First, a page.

I believe I read this book in the early to mid 1980's. It was before I marked up my books, and it was pre-Internet, blogs and such ... I was too lazy to take notes.
I was in my questioning everything phase at that time. Being raised in a fundamentalist Baptist church ... no dancing, no drinking, no movies, no smoking, etc, I started to look at Christianity as "the religion of don'ts". Possibly, "You shall know them by what they DON'T do!" would have been a good creed for that particular sect. They were certainly not "creedal" ... we didn't even learn the Lord's Prayer. That was something the supposedly Satanic Catholics learned! If the Catholics did it, we DIDN'T!
I loved my parents and I loved a lot of people in that church ... this was fortunately not the age of "cancelling", although my first "love" relationship was cancelled by a Catholic dad. We were not THAT serious, but he wasn't taking any chances!
Thinking of this time made me think of a favorite Professor, Richard DeGrood who I took a philosophy class from. He worked fairly hard for me to change my major to philosophy. I sometimes wonder what might have been, rather than me being focused on climbing the corporate ladder and suppressing/denying my anxiety and depression.
I found this review, that at least gives some pointers and a very top level summary of the book.
It is a very popular book, probably mostly because it is "relatively short" (495 pages) for a book of this scope, and written in a style that is easy to follow and as entertaining as this sort of book can be.
On page 100, he talks of a subject near and dear to my heart ... "What does it MEAN!", a concern shared by Origen (one of the church fathers) ..."He held that there are three levels of meaning in the Bible: the literal sense, the moral application to the soul; and the allegorical or spiritual sense, which refers to the mysteries of the Christian faith".
I suspect that there are a LOT more than "three levels" ... for one, there is the fact that it was written at the first level from either inspiration, eye witness, or second/third/?? hand. For those of us living today, it was translated, (maybe multiple times), it is "contextualized" both in terms of the culture at the time it was written/translated as well as in the context of how we think today. While we believe in "God with us" through the Holy Spirit, believers need a lot of grace to connect with Christ through the Bible and church. All of the authors, copyists, translators, etc, also needed a lot of help from the Holy Spirit.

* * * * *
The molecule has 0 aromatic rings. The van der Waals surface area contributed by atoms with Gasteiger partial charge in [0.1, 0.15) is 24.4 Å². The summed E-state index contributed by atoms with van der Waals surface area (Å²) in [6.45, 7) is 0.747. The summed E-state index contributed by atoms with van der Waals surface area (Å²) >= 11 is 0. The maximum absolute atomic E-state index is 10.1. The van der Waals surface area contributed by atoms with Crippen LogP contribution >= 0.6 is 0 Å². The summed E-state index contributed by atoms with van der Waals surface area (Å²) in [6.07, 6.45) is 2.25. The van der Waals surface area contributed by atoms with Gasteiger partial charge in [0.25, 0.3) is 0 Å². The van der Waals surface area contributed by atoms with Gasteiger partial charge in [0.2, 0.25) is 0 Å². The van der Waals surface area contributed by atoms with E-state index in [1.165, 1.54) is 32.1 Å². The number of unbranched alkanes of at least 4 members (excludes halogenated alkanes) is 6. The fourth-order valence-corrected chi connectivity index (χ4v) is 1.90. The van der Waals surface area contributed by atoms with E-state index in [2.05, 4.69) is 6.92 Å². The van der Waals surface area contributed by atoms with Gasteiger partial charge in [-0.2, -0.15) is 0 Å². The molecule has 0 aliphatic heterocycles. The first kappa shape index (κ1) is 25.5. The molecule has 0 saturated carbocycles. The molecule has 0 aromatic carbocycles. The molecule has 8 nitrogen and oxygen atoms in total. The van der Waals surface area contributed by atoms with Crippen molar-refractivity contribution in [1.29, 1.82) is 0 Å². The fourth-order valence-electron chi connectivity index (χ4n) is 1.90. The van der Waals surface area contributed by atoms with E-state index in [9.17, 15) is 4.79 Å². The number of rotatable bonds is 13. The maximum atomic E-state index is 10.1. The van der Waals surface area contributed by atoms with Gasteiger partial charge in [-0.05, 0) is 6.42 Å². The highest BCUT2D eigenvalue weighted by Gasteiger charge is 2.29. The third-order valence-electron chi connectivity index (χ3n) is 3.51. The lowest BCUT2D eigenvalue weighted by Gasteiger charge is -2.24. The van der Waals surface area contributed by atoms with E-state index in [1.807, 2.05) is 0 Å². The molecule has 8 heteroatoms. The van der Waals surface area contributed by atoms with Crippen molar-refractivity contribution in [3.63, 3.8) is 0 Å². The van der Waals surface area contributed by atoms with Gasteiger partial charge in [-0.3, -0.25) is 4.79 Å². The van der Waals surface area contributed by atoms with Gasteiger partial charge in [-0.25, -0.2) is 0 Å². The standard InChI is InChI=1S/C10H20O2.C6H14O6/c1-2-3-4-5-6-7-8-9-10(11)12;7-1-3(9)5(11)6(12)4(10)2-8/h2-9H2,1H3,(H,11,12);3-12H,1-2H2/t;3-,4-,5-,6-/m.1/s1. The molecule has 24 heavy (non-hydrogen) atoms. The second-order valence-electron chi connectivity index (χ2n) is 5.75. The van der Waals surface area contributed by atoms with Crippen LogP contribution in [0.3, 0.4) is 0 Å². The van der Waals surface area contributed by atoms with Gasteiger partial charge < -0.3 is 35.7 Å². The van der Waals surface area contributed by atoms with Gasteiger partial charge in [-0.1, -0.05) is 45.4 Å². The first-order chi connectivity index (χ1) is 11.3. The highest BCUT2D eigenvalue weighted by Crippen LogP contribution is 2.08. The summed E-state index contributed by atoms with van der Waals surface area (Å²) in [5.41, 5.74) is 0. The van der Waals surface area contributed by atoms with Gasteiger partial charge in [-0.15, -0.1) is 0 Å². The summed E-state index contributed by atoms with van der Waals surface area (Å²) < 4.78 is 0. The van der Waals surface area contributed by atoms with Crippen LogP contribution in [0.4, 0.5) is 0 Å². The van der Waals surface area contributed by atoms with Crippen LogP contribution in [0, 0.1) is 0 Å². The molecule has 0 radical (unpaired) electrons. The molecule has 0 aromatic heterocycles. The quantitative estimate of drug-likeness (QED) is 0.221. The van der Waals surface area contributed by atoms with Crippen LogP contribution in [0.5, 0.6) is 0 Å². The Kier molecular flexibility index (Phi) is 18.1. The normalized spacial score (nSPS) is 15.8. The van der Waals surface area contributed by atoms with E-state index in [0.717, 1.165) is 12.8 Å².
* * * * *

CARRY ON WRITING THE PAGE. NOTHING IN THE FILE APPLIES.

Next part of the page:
We don't tend to think about our thinking (epistemology). Often there are many levels between what is "seen" or "inspired" and what is written, translated, interpreted, etc. As humans, we deeply want to put our hand into the side of the risen savior like Thomas, but in John 20:29 "Jesus saith unto him, Thomas, because thou hast seen me, thou hast believed: blessed are they that have not seen, and yet have believed." We are commanded to believe without anything close to direct sight or touch ... in fact, other than the Holy Spirit (which must be our guide), we are asked to believe through writings that are thousands of years old and have been translated a number of times.
We clearly NEED the Holy Spirit, and it would be nice if our pastors/teachers in the here and now, understood that it ISN'T "as plain as the nose on your face". We protestants don't take Matthew 16:18 literally. "And I tell you that you are Peter, and on this rock I will build my church, and the gates of Hades will not overcome it." We choose to take what was said in verse 16 "Simon Peter answered, “You are the Christ, the Son of the living God.”" ... Peter's confession, as the real foundation of the church. (while Catholics take the literal text)
As a lapsed Baptist and a student of history, I hungered for as much historical connection to the truth of the Christian doctrine as I could find ... which I assumed meant Catholicism, because that is what it was sold as, AND because it had withstood the test of time. Without the Catholic Church (and no doubt God's protection of it), we would not be discussing this today. It is a bit amazing that I never joined the Catholic Church, or actually read this book with a bit more rigor. On page 380, it covers the doctrine of papal infallibility ... which became a dogma in 1870 because the church was no longer superior to the state -- the church was in dire need of authority. Infallibility met that need. On December 8, 1854, Pious IX declared the dogma of the immaculate conception ... that MARY was conceived without sin.